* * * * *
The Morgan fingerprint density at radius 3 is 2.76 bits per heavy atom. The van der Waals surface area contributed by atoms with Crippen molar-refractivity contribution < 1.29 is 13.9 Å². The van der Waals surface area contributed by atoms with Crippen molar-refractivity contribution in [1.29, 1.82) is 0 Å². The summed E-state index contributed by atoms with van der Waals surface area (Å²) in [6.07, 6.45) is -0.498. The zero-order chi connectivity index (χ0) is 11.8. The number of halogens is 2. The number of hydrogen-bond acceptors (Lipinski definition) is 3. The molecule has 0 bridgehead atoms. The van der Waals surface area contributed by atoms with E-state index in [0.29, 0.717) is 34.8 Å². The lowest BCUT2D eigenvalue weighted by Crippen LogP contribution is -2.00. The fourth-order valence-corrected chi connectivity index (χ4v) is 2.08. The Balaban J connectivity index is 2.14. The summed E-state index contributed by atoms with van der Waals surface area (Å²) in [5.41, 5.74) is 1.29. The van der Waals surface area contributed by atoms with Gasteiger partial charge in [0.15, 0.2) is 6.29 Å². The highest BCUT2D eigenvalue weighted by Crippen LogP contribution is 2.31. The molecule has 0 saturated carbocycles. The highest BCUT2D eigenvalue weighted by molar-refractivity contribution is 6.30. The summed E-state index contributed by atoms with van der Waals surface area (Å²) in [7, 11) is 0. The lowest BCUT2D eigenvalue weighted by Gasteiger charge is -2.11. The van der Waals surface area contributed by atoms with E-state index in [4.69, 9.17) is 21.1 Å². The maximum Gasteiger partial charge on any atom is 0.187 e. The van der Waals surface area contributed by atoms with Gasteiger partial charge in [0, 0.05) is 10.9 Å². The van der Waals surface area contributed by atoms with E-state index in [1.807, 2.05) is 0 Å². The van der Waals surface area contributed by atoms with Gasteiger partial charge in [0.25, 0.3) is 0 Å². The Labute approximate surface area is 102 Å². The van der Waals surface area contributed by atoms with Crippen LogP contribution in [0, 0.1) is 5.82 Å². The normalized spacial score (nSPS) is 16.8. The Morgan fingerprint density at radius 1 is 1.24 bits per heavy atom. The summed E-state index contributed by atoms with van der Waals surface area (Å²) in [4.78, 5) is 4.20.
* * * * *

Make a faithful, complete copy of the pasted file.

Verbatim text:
The Morgan fingerprint density at radius 3 is 2.76 bits per heavy atom. The van der Waals surface area contributed by atoms with Crippen molar-refractivity contribution < 1.29 is 13.9 Å². The van der Waals surface area contributed by atoms with Crippen molar-refractivity contribution in [1.29, 1.82) is 0 Å². The summed E-state index contributed by atoms with van der Waals surface area (Å²) in [6.07, 6.45) is -0.498. The zero-order chi connectivity index (χ0) is 11.8. The number of halogens is 2. The number of hydrogen-bond acceptors (Lipinski definition) is 3. The molecule has 0 bridgehead atoms. The van der Waals surface area contributed by atoms with E-state index in [0.29, 0.717) is 34.8 Å². The lowest BCUT2D eigenvalue weighted by Crippen LogP contribution is -2.00. The fourth-order valence-corrected chi connectivity index (χ4v) is 2.08. The Balaban J connectivity index is 2.14. The summed E-state index contributed by atoms with van der Waals surface area (Å²) in [5.41, 5.74) is 1.29. The van der Waals surface area contributed by atoms with Gasteiger partial charge in [0.15, 0.2) is 6.29 Å². The highest BCUT2D eigenvalue weighted by Crippen LogP contribution is 2.31. The molecule has 0 saturated carbocycles. The highest BCUT2D eigenvalue weighted by molar-refractivity contribution is 6.30. The summed E-state index contributed by atoms with van der Waals surface area (Å²) in [7, 11) is 0. The lowest BCUT2D eigenvalue weighted by Gasteiger charge is -2.11. The van der Waals surface area contributed by atoms with E-state index in [4.69, 9.17) is 21.1 Å². The maximum Gasteiger partial charge on any atom is 0.187 e. The van der Waals surface area contributed by atoms with Gasteiger partial charge in [0, 0.05) is 10.9 Å². The van der Waals surface area contributed by atoms with E-state index in [1.807, 2.05) is 0 Å². The van der Waals surface area contributed by atoms with Gasteiger partial charge in [0.25, 0.3) is 0 Å². The Labute approximate surface area is 102 Å². The van der Waals surface area contributed by atoms with Crippen LogP contribution in [0, 0.1) is 5.82 Å². The normalized spacial score (nSPS) is 16.8. The Morgan fingerprint density at radius 1 is 1.24 bits per heavy atom. The summed E-state index contributed by atoms with van der Waals surface area (Å²) in [4.78, 5) is 4.20.